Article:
This approach is more secure because simply the .env file, which contains the sensitive values, only exists on your build machine (private server).

So only the person who has access to the build server can read the file. Sensitive values are no longer part of the source code.

What about the cloud-based CI/CD?

All the cloud-based CI/CDs already provide a way to define and manage Environment variables.

Once you set them up, the Environment variables will be available at runtime when the build is running, and we can access them the same way as if it's our server. Plus, the Environment variables will be secure since they are only available through the cloud-based CI/CD admin dashboard.

Here are some examples from some of the popular cloud-based CI/CDs.

Vercel Screen Shot 2021-09-26 at 4.20.35 pm.png

Github Actions Screen Shot 2021-09-26 at 4.43.44 pm.png

AWS Amplify amplify.png

How to access the Environment variable in Angular environment.ts files?

Angular build already utilises Node.js at runtime to do the build, and we can add an npm script to generate the environement.ts as part of the build.

This script will read the environment variables and generate the environement.ts file. This script is simply JavaScript, so write any logic you need to generate the output.

Here is the code for the script.

const setEnv = () => {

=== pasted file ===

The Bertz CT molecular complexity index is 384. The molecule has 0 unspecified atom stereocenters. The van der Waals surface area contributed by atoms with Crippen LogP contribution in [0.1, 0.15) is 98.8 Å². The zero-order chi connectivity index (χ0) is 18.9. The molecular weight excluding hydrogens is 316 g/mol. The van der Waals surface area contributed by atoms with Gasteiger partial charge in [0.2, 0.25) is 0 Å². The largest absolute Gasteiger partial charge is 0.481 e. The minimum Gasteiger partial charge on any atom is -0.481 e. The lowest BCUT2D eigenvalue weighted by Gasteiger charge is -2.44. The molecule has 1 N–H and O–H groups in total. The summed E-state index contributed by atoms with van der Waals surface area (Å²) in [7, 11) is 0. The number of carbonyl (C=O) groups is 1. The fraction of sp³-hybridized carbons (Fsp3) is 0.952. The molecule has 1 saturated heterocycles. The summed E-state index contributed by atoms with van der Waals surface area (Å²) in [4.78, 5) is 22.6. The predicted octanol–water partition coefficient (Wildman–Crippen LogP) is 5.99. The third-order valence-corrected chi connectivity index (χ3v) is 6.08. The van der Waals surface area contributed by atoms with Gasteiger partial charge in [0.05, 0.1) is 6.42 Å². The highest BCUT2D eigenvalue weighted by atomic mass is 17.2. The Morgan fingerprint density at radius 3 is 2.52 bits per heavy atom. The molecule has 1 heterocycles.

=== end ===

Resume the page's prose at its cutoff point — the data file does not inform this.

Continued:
const fs = require('fs');
  const writeFile = fs.writeFile;
// Configure Angular `environment.ts` file path
  const targetPath = './src/environments/environment.ts';
// Load node modules
  const colors = require('colors');
  const appVersion = require('../../package.json').version;
  require('dotenv').config({
    path: 'src/environments/.env'
  });
// `environment.ts` file structure
  const envConfigFile = `export const environment = {
  googleApiKey: '${process.env.GOOGLE_API_KEY}',
  auth0ClientId: '${process.env.AUTH0_CLIENT_ID}',
  appVersion: '${appVersion}',
  production: true,
};
`;
  console.log(colors.magenta('The file `environment.ts` will be written with the following content: \n'));
  writeFile(targetPath, envConfigFile, (err) => {
    if (err) {
      console.error(err);
      throw err;
    } else {
      console.log(colors.magenta(`Angular environment.ts file generated correctly at ${targetPath} \n`));
    }
  });
};

setEnv();

Let's see what is happening here.

  • process.env provides access to the Environment variable in Node.js. So any variable that exists on the build machine will be available through it.
  • fs.writeFile let us create a file and write content to it. In this case, to generate the environment.ts file.
  • As a bonus, I am reading the package.json so I can get its version. This way, we can have a version number to display in our UI. This technique is convenient when for providing versioning as part of a release cycle.
  • targetPath is pointing to where the target file should exist.